Defamation law: How to safely publish the news

Nov 3, 2014

By Diane Davis
Programs and Outreach Coordinator | NNA

SAN ANTONIO, TX—Attorney Laura Lee Prather, a partner in the Litigation Practice Group of Haynes and Boone LLP in Austin, TX, offered 10 rules for newspaper professionals to follow to avoid lawsuits. Prather presented during a concurrent session on Oct. 3, 2014, at the NNA Annual Convention and Trade Show.

Prather said that claims can be made during several stages, including newsgathering, story content and online content. Her 10 rules include:

1. Re-publication of a libelous statement is libel—check your sources. Prather explained that libel claims pertain to the printed word, while slander claims can result from broadcast stories. The single-publication rule refers to the day something was originally published, whether online or otherwise.

2. Give the person the opportunity to respond. The two types of defamation are libel per se, which assumes damages, and libel per quod, when damages must be proven.

3. Identify how the person is a public figure and why the article is of public concern. Whether the subject is a public or private figure is important, and Prather emphasized that children are not public figures. She noted that judges, doctors and lawyers tend to sue more often than people in other occupations.

4. Do the legwork and attribute official sources. Always get consent to photograph/film, and always cite the source, Prather said. Libel can also be by implication or omission, so present a fair story.

5. Watch your headlines. The proximity of a banner headline to a photograph in a different story can create libelous results.

6. Confirm company names. Distinguish between the company and a parent company. The federal Community Decency Act provides protection for ISPs/hosts unless they know the post—including a comment—is false. A resource Prather recommended is, the website of the Reporters Committee for Freedom of the Press.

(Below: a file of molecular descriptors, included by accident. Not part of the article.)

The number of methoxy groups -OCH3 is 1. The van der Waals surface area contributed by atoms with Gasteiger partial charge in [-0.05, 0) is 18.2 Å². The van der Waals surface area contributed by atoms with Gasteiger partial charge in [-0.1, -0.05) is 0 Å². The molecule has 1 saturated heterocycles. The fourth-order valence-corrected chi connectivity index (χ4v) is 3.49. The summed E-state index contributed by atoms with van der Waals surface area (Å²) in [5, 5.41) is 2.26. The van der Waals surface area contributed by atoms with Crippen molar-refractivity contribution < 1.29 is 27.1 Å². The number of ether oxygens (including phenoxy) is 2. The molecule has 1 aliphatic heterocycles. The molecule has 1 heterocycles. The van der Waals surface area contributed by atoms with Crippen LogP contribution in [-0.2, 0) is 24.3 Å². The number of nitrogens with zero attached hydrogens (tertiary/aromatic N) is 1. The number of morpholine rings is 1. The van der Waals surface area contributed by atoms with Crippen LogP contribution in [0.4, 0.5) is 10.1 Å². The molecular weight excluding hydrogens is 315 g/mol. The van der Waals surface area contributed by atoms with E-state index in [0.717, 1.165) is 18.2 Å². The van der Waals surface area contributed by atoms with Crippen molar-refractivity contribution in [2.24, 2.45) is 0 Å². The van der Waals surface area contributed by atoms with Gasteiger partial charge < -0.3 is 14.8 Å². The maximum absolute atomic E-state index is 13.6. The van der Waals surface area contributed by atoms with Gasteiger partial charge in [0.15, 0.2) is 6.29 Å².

7. Don’t use someone’s image to promote your work without permission. Is the image necessary to the story? Respect privacy, and be aware of false light.

8. Avoid vague terms in making promises, and never promise a result, such as when a story will be published. In some states, the statute of limitations can be as long as four years.

9. Treat online content and social media posts with the same care as you would treat the print publication. Copyright pertains to photos published on social media, as well as music, news articles, drama and architecture.

10. Get permission from copyright holders to republish works. To be valid, copyright transfers and work-for-hire agreements must be written and signed. Prather emphasized that there is no copyright to facts—only how those facts are expressed.

Prather advised respect for private property and caution when using telephoto lenses, hidden cameras and drones/UAVs. She said that two-party consent for wiretapping is required in 12 states: California, Connecticut, Florida, Illinois, Maryland, Massachusetts, Michigan, Missouri, Nebraska, New Hampshire, Pennsylvania and Washington, and that nearly half the states have hidden-camera use laws.

In response to a question, Prather advised running corrections in the same place that the original story appeared because that is the most likely place to help mitigate any damage. Corrections should not be used as filler, she said.